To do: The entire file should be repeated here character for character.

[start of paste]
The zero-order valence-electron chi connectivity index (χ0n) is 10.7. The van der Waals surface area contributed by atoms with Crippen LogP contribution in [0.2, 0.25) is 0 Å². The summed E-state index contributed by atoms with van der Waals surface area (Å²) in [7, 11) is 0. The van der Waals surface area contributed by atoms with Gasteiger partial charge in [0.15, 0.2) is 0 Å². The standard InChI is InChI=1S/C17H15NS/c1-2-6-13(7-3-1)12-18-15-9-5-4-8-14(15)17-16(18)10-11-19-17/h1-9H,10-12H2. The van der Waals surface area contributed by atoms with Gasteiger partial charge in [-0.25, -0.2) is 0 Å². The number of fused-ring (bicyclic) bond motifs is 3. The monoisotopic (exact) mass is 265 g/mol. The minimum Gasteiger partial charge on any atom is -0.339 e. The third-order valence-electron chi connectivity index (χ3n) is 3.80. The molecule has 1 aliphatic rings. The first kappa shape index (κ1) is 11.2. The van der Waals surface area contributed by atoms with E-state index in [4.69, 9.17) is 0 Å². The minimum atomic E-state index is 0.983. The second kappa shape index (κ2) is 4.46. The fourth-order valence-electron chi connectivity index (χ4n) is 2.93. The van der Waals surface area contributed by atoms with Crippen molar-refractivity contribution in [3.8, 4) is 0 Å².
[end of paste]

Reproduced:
The zero-order valence-electron chi connectivity index (χ0n) is 10.7. The van der Waals surface area contributed by atoms with Crippen LogP contribution in [0.2, 0.25) is 0 Å². The summed E-state index contributed by atoms with van der Waals surface area (Å²) in [7, 11) is 0. The van der Waals surface area contributed by atoms with Gasteiger partial charge in [0.15, 0.2) is 0 Å². The standard InChI is InChI=1S/C17H15NS/c1-2-6-13(7-3-1)12-18-15-9-5-4-8-14(15)17-16(18)10-11-19-17/h1-9H,10-12H2. The van der Waals surface area contributed by atoms with Gasteiger partial charge in [-0.25, -0.2) is 0 Å². The number of fused-ring (bicyclic) bond motifs is 3. The monoisotopic (exact) mass is 265 g/mol. The minimum Gasteiger partial charge on any atom is -0.339 e. The third-order valence-electron chi connectivity index (χ3n) is 3.80. The molecule has 1 aliphatic rings. The first kappa shape index (κ1) is 11.2. The van der Waals surface area contributed by atoms with E-state index in [4.69, 9.17) is 0 Å². The minimum atomic E-state index is 0.983. The second kappa shape index (κ2) is 4.46. The fourth-order valence-electron chi connectivity index (χ4n) is 2.93. The van der Waals surface area contributed by atoms with Crippen molar-refractivity contribution in [3.8, 4) is 0 Å².